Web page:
1. No it’s not weird BYODB. You have no clue. Talk to a server in any average kind of restaurant or diner and learn about the reasons they have this job. And how well it’s working for them.

        You will find that most all women working as servers (and that is overwhelming majority of them) are single mothers who cannot work normal hours because they take care of their children. And there’s no way they can use daycare or a individual babysitter. The costs of that are more than or nearly equal to their earnings.

        Additionally, servers are paid less by their employers because the employer relies on the servers’ tips to pay a living wage. A low living wage.

        In the past I thought if someone doesn’t like their job or how much they’re earning, then rather than complain and whine, they should quit and get a better job.

        I’ve revised my thinking since. The sickening truth is that these people and others in similar positions, cannot just quit. There are no better jobs for their skill level, education, and economic situation.

        But there ought to be.

        If our country had even close to a realistic economy, a less corrupt governance that incentivizes phony work and corporate welfare. And further, if it enabled any kind of honest reward for those who take chances and try to own and operate their own company, or work as an independent contractor.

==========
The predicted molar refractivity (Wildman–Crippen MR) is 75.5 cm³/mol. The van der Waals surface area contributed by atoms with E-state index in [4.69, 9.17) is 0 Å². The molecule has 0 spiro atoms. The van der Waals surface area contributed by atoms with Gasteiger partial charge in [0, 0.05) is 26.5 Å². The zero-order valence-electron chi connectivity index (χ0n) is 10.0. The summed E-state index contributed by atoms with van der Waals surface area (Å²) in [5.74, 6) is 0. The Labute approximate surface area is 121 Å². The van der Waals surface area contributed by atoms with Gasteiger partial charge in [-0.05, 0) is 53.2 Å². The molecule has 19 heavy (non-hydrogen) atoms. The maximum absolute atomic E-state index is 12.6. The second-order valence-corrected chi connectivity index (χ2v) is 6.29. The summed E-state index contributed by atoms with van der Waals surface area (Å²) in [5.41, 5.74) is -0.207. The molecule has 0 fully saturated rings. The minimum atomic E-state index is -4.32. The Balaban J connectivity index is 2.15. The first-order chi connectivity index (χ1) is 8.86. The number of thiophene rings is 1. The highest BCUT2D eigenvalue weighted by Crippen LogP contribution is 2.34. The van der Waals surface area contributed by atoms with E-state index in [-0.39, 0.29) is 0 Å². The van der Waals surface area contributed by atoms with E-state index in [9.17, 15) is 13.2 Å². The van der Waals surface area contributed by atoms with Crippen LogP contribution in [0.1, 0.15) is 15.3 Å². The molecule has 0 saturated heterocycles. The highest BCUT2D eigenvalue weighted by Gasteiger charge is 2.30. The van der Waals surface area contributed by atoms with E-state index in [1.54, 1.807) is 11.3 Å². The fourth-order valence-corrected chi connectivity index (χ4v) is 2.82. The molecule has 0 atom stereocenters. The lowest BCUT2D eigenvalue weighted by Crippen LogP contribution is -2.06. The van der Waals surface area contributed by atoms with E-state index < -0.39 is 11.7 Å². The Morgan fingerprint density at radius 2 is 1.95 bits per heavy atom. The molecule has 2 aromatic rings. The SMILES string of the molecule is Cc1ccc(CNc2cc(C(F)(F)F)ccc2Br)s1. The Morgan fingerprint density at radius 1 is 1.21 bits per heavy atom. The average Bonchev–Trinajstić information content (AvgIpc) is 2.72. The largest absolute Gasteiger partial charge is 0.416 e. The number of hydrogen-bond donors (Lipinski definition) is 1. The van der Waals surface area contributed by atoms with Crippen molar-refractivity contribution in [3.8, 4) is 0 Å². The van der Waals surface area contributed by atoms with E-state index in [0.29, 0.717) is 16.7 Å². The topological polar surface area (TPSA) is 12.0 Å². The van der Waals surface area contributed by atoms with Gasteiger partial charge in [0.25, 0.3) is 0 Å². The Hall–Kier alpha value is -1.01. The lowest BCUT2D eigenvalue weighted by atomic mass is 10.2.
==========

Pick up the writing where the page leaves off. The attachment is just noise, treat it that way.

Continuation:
But it doesn’t. Too many on the public teat and too few teats.

        1. So, you’ve basically explained that there’s a healthy labor market for restaurant servers.

          Waitress candidate: “I have no skills and need to work weird hours.”
          Restaurant: “You’re in luck, because I have just the job for you. The pay’s crappy though.”
          Waitress candidate: “But I want 15 bucks an hour.”
          Restaurant: “You’re still here? I’m going to talk to the fifty people in line behind you who will do it for the crappy pay I’m offering.”

          Sounds like a pretty damned realistic economy to me.

        2. There are no better jobs for their skill level, education, and economic situation.

          But there ought to be.